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On Monday and Tuesday I was in Budapest, Hungary, with Laraine and Daniel for the final conference of our EU Culture Guides project. Culture Guides was a two-year project that started in October 2013 under the Grundtvig strand of the European Commission’s Lifelong Learning Programme. Six partners from five countries aimed to investigate the possibility of a European framework to recruit, train and manage volunteers to act as mentors or guides to introduce and help marginalised social groups to participate in local art and culture activities, either as audience members or as active participants. Voluntary Arts ran pilot Culture Guides schemes in four locations – St Helens and Swale & Medway in England, and Torfaen and Wrexham in Wales.

Dora Duro, Chair of the Hungarian Parliament Committee on Culture

Dora Duro, Chair of the Hungarian Parliament Committee on Culture

The conference was opened by Dora Duro, Chair of the Hungarian Parliament Committee on Culture. I chaired the first panel session in which the six partner organisations summarised how the project had worked in each of the participating countries. The conference included a range of group sessions in which we looked at the learning from the Culture Guide pilots and shared our experiences of working with different socially marginalised end-users. There were also practical participatory sessions in which we learned some circus skills and Hungarian folk songs. The Keynote speech was given by Professor Sandor Striker from ELTE, the University of National Excellence in Hungary, who spoke about ‘Art and culture policies for the socially marginalised’. We also had a presentation from Dr Cees van den Bos, from the Netherlands, comparing volunteering in different countries. The conference brought together partner organisations, volunteers, other cultural organisations, civil society and volunteering organisations from across Europe. It was a really enjoyable couple of days and a nice way to bring this excellent project to an end.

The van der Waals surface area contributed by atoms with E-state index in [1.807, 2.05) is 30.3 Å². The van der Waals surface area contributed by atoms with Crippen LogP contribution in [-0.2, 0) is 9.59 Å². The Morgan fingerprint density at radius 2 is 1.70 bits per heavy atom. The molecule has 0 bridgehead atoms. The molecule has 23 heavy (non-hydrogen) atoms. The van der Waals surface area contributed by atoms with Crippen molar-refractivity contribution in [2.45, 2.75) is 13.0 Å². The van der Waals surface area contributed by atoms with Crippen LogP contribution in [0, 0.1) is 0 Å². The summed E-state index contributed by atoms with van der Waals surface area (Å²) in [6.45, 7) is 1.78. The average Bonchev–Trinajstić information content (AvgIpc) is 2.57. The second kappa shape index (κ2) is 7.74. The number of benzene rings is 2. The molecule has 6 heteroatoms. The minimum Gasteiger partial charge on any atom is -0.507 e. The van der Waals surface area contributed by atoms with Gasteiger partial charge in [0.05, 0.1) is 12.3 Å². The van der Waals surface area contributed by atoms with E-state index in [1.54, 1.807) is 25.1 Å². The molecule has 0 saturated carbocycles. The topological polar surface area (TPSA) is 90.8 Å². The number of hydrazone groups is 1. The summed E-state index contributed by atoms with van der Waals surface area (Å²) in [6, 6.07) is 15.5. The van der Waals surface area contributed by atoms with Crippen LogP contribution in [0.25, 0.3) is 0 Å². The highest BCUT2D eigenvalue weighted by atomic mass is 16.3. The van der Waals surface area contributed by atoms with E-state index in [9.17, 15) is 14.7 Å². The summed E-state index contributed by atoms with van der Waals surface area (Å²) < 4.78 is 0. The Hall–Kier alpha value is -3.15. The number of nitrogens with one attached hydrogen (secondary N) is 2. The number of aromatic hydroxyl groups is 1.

For more details please see Daniel’s excellent Culture Guides Handbook at: http://www.cultureguides.eu/outcome-and-results/guidelines-for-the-european-handbook/

Robin Simpson.